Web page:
be best enhanced by efforts from within. The city's finances had been well managed, and the municipal resources were such as to warrant the beginning of an extensive system of public improvements. A comprehensive system of

sewerage had been provided, and paved streets were determined upon. The work was begun, and within two years it had progressed so well that the claim for Omaha, that it was "the best paved city of its size in the Union," passed challenge. Its commanding location as the eastern terminus of the chief trans-continental line, which, with other side transportation facilities, made it a distributing center for a vast and productive area of territory, attracted to it those elements of growth, enterprising men and capital seeking profitable investment. A city determined within itself to be a city, was a magnet to draw from elsewhere such requisites as might be wanting - and they came. In 1882 it was conservatively estimated that Omaha had a population of 30,000. The census taken by the State in 1885 showed that the city had 61,000 population, an actual increase of more than 100 per cent. Since that time the extension of the corporation limits so as to include that



portion of the city's growth which had overlapped the former boundaries, and South Omaha, the distinctive feature of the city's development, have become factors in swelling the population so that it can be safely claimed that Omaha has at present 120,000



population. Such a growth in such a period seems in the nature of the marvelous, yet there has been little or nothing of the ephemeral boom-growth in it. The increase has been achieved upon a substantial basis. People who have come to Omaha have come to stay. The investment of outside capital has been large, and the enterprises it has furthered have furnished the sustenance for the attendant elements of increase of population. The

     [General Experience Estabrook has been a familiar figure in Omaha affairs for over thirty years. He is one of the oldest settlers. He was born in Lebanon, Grafton county, New Hampshire, April 30, 1813, where his parents lived until 1822, when the family moved to Clarence (afterwards named Alden in honor of Mr. Estabrook's grandmother of that name), a town near Buffalo, N. Y. This was his home until July, 1840. In the meantime he attended Dickinson College, at Carlisle, Pa., also the law school con-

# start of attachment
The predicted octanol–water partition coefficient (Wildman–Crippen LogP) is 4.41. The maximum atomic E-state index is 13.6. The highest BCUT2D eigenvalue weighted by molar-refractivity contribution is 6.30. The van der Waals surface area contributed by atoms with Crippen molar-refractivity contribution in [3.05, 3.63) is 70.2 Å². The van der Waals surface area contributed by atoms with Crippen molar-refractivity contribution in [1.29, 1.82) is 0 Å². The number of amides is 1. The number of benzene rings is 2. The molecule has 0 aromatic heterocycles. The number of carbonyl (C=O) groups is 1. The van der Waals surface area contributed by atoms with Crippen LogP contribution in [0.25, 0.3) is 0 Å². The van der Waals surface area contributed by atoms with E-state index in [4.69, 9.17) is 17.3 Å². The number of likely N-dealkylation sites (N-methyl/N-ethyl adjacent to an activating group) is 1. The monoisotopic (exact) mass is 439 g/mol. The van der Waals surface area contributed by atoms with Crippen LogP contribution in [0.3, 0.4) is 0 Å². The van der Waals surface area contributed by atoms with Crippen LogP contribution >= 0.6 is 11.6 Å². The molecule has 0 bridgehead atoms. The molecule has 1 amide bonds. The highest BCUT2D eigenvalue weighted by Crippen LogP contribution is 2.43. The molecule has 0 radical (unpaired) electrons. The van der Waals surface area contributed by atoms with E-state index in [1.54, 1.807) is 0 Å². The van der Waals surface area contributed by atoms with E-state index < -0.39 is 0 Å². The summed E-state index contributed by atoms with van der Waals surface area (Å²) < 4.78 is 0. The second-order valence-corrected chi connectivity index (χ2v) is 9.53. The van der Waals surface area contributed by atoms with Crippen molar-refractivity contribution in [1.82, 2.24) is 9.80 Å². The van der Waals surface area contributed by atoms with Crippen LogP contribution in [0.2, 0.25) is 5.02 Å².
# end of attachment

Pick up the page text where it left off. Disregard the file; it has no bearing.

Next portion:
nected with Marshall College, at Cham-
bersburg, Pa., where he graduated and was admitted to the bar. He then continued his studies at Brooklyn, N. Y., part of his time being taken up with the duties of a clerkship in the navy yard at that place. The young lawyer then removed to Buffalo, N. Y., and began the active practice of his profession, remaining one year, at the end of which time he went to Geneva Lake, Wis., where he attended the first term of court of Walworth county. He practiced there until 1855. In 1851 he was elected Attorney General of Wisconsin and held the office two years. He was active in public affairs and was a member of the Constitutional Convention of 1848, in which



he took a prominent part, especially on the suffrage article, an amendment to which, offered by him, enabled the colored man to vote before the war. In 1849 he was elected to the Legislature of Wisconsin. He came to Nebraska in 1855 as United States Attorney, appointed by President Franklin Pierce, and he held the office for four years and nine months. In reaching here the party was obliged to cross the river on the ice between Council Bluffs and Omaha. This was on Monday, January 23, 1855, and the attempt was so hazardous that two men, Palmer, of Council Bluffs, and Joseph Paddock, of Omaha, in carrying a trunk between them, broke into the channel and narrowly escaped drowning. At